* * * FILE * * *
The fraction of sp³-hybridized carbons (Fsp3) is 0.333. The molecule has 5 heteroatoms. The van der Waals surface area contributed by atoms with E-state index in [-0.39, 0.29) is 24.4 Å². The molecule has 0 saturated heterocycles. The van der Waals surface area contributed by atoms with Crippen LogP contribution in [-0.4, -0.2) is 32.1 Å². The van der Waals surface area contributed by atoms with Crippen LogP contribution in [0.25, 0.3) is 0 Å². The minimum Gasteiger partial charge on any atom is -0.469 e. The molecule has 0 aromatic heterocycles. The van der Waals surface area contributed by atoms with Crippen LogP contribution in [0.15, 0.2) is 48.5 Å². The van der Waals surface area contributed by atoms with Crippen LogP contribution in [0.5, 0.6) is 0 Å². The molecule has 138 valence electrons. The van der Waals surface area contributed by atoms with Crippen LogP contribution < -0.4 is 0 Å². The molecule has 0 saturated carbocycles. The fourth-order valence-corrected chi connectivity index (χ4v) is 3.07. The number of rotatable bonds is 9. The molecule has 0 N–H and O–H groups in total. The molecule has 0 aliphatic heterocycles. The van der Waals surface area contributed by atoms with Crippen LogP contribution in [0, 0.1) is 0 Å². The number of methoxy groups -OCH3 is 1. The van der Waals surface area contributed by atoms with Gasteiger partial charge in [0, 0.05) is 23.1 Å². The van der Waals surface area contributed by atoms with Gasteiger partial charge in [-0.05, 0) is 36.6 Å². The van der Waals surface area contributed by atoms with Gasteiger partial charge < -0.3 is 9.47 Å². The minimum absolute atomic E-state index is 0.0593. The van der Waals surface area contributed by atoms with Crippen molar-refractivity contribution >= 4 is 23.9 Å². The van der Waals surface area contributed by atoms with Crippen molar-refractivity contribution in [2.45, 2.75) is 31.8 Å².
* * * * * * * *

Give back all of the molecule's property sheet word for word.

The fraction of sp³-hybridized carbons (Fsp3) is 0.333. The molecule has 5 heteroatoms. The van der Waals surface area contributed by atoms with E-state index in [-0.39, 0.29) is 24.4 Å². The molecule has 0 saturated heterocycles. The van der Waals surface area contributed by atoms with Crippen LogP contribution in [-0.4, -0.2) is 32.1 Å². The van der Waals surface area contributed by atoms with Crippen LogP contribution in [0.25, 0.3) is 0 Å². The minimum Gasteiger partial charge on any atom is -0.469 e. The molecule has 0 aromatic heterocycles. The van der Waals surface area contributed by atoms with Crippen LogP contribution in [0.15, 0.2) is 48.5 Å². The van der Waals surface area contributed by atoms with Crippen LogP contribution in [0.5, 0.6) is 0 Å². The molecule has 138 valence electrons. The van der Waals surface area contributed by atoms with Crippen LogP contribution < -0.4 is 0 Å². The molecule has 0 saturated carbocycles. The fourth-order valence-corrected chi connectivity index (χ4v) is 3.07. The number of rotatable bonds is 9. The molecule has 0 N–H and O–H groups in total. The molecule has 0 aliphatic heterocycles. The van der Waals surface area contributed by atoms with Crippen LogP contribution in [0, 0.1) is 0 Å². The number of methoxy groups -OCH3 is 1. The van der Waals surface area contributed by atoms with Gasteiger partial charge in [0, 0.05) is 23.1 Å². The van der Waals surface area contributed by atoms with Gasteiger partial charge in [-0.05, 0) is 36.6 Å². The van der Waals surface area contributed by atoms with Gasteiger partial charge < -0.3 is 9.47 Å². The minimum absolute atomic E-state index is 0.0593. The van der Waals surface area contributed by atoms with Crippen molar-refractivity contribution >= 4 is 23.9 Å². The van der Waals surface area contributed by atoms with Crippen molar-refractivity contribution in [2.45, 2.75) is 31.8 Å².